Please click on any of these pictures to enlarge.

To do this to the highest standard I could achieve I used a scalpel, which I bought from a local hobby store and an old membership/credit card to take the bubbles out, gradually working my way up and taking the protective paper off as I went along. I’m really pleased with the way it worked out and with the colour.

My next job was to start building cupboards by attaching the back to the sides. This is where I started using the M6 size insert nuts and bolts I bought at screwfix. This makes it possible to take everything apart and put it back together again without wearing out screwholes and by using just one allen key.

Please click on any of these pictures to enlarge.

In all of this, cutting the ply correctly and accurately was the biggest challenge. It was all really easy if you kept your mind to it. I kept the same system for all 3 cupboards, which soon became two and a spare one. I measured it all up and had a test install in the van, fortunately, and found out it would all be a bit too wide if I also wanted to have a seating area along the side. I had to get in and out of the van somehow and the model I have doesn’t have any way of opening the rear door from the inside. So… instead of making three identical cupboards with a different top (cooker, sink, cooler), I decided to make one wider unit housing the sink and the cool box and one standard one for the cooker, as this is the unit you may want to use outside as well, if anything. This made it a bit narrower as I saved out on the width of one of the sides.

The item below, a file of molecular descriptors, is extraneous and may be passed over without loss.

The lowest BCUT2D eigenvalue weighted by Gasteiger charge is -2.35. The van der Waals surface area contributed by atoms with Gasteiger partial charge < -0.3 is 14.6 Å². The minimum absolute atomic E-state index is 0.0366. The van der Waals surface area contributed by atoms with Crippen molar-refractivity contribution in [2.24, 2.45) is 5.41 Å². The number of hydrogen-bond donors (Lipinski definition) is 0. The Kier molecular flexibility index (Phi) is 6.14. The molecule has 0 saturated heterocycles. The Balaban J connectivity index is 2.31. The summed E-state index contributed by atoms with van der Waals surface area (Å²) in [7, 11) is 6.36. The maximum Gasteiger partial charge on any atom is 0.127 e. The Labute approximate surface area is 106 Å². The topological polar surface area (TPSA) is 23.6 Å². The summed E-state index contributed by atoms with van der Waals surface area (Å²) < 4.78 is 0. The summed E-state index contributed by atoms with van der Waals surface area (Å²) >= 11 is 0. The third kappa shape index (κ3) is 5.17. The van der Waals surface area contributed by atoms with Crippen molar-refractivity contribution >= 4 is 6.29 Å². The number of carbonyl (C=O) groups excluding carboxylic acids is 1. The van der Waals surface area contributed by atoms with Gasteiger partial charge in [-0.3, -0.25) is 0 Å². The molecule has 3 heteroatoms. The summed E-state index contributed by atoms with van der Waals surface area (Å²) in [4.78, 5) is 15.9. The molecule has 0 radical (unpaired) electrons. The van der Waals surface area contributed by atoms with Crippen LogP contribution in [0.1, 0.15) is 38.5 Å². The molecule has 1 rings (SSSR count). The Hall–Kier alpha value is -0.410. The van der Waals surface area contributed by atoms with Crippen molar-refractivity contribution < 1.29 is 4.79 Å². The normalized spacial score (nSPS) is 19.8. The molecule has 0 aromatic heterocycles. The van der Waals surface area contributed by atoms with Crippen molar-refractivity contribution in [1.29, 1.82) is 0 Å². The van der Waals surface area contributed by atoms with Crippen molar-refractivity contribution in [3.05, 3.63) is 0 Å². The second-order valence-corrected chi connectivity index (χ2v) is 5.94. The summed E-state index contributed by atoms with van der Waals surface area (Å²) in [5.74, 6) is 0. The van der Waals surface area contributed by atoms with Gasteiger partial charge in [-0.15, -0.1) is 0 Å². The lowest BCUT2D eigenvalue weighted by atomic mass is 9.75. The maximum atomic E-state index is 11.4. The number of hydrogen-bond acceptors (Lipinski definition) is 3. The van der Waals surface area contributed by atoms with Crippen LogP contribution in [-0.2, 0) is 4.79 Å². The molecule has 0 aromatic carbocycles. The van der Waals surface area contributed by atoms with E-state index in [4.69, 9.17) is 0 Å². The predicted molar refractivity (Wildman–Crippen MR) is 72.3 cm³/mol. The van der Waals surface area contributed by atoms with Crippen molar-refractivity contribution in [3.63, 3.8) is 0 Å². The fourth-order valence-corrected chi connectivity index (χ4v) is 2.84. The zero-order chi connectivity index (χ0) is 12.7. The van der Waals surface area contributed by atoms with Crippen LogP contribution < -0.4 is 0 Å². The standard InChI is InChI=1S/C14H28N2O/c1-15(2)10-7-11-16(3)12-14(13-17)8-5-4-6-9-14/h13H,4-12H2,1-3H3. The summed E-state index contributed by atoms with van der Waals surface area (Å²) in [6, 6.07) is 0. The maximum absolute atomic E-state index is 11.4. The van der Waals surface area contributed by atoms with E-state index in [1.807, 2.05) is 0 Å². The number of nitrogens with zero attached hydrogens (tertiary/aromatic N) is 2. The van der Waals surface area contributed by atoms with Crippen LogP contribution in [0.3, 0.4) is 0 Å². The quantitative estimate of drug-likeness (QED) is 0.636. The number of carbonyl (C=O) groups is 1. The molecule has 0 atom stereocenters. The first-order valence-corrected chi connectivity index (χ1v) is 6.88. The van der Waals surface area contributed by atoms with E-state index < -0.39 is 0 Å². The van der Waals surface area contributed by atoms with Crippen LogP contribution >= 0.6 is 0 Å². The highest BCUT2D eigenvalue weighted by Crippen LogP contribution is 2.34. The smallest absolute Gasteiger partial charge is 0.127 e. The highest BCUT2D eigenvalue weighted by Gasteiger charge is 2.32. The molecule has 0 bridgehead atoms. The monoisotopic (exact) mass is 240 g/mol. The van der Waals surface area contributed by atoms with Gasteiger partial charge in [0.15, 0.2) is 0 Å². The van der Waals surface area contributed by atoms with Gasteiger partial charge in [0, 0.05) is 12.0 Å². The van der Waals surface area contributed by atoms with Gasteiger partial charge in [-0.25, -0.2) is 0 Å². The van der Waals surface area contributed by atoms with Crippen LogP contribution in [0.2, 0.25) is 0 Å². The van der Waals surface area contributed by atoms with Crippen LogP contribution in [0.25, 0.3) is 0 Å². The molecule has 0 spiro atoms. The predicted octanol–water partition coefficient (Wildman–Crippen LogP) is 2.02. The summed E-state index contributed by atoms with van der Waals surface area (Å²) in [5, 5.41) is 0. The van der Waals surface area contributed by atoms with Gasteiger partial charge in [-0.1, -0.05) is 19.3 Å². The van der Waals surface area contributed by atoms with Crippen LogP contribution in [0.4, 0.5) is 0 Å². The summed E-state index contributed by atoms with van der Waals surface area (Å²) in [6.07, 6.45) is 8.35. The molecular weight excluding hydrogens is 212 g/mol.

With the units being a ready made, albeit basic, shelving system, the shelves just clicked into place.

The fronts were less straightforward to build but I used a pocket hole system from Axminster Tools which made making these a whole lot easier. I’m not a carpenter and I don’t have the tools to make other connections easily. If you’re in a similar position. I would hightly recommend it. There are other, similar systems on the market. It’s important to practice first, though, to make sure things work out as intended.